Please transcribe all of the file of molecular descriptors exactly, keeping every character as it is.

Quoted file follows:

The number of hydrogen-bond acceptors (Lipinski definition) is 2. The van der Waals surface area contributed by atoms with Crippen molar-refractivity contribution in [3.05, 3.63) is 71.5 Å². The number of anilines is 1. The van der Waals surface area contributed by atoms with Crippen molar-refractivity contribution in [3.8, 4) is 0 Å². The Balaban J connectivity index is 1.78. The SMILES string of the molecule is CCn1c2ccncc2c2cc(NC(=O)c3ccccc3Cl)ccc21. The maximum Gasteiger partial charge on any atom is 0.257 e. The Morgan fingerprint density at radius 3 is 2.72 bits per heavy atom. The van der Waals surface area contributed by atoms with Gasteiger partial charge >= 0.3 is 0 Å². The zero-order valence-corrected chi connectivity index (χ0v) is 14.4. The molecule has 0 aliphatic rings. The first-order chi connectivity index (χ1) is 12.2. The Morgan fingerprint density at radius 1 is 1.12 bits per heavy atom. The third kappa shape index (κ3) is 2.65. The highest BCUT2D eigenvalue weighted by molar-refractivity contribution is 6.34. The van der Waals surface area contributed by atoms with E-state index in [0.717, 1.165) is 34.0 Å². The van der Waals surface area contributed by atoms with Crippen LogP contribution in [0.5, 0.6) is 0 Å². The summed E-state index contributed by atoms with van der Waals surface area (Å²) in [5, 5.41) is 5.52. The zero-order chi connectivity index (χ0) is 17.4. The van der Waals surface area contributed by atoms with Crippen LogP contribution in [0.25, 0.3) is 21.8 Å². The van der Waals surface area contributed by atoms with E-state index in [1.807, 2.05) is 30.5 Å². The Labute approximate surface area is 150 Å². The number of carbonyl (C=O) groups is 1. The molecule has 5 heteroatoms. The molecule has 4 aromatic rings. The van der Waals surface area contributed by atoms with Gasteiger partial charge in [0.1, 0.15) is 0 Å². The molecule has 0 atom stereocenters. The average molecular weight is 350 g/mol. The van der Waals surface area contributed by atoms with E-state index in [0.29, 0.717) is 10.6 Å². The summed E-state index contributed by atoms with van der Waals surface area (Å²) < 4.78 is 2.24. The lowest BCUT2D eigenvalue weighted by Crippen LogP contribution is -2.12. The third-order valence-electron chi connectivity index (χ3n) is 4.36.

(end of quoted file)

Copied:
The number of hydrogen-bond acceptors (Lipinski definition) is 2. The van der Waals surface area contributed by atoms with Crippen molar-refractivity contribution in [3.05, 3.63) is 71.5 Å². The number of anilines is 1. The van der Waals surface area contributed by atoms with Crippen molar-refractivity contribution in [3.8, 4) is 0 Å². The Balaban J connectivity index is 1.78. The SMILES string of the molecule is CCn1c2ccncc2c2cc(NC(=O)c3ccccc3Cl)ccc21. The maximum Gasteiger partial charge on any atom is 0.257 e. The Morgan fingerprint density at radius 3 is 2.72 bits per heavy atom. The van der Waals surface area contributed by atoms with Gasteiger partial charge >= 0.3 is 0 Å². The zero-order valence-corrected chi connectivity index (χ0v) is 14.4. The molecule has 0 aliphatic rings. The first-order chi connectivity index (χ1) is 12.2. The Morgan fingerprint density at radius 1 is 1.12 bits per heavy atom. The third kappa shape index (κ3) is 2.65. The highest BCUT2D eigenvalue weighted by molar-refractivity contribution is 6.34. The van der Waals surface area contributed by atoms with E-state index in [0.717, 1.165) is 34.0 Å². The van der Waals surface area contributed by atoms with Crippen LogP contribution in [0.5, 0.6) is 0 Å². The summed E-state index contributed by atoms with van der Waals surface area (Å²) in [5, 5.41) is 5.52. The zero-order chi connectivity index (χ0) is 17.4. The van der Waals surface area contributed by atoms with Crippen LogP contribution in [0.25, 0.3) is 21.8 Å². The van der Waals surface area contributed by atoms with E-state index in [1.807, 2.05) is 30.5 Å². The Labute approximate surface area is 150 Å². The number of carbonyl (C=O) groups is 1. The molecule has 5 heteroatoms. The molecule has 4 aromatic rings. The van der Waals surface area contributed by atoms with Gasteiger partial charge in [0.1, 0.15) is 0 Å². The molecule has 0 atom stereocenters. The average molecular weight is 350 g/mol. The van der Waals surface area contributed by atoms with E-state index in [0.29, 0.717) is 10.6 Å². The summed E-state index contributed by atoms with van der Waals surface area (Å²) < 4.78 is 2.24. The lowest BCUT2D eigenvalue weighted by Crippen LogP contribution is -2.12. The third-order valence-electron chi connectivity index (χ3n) is 4.36.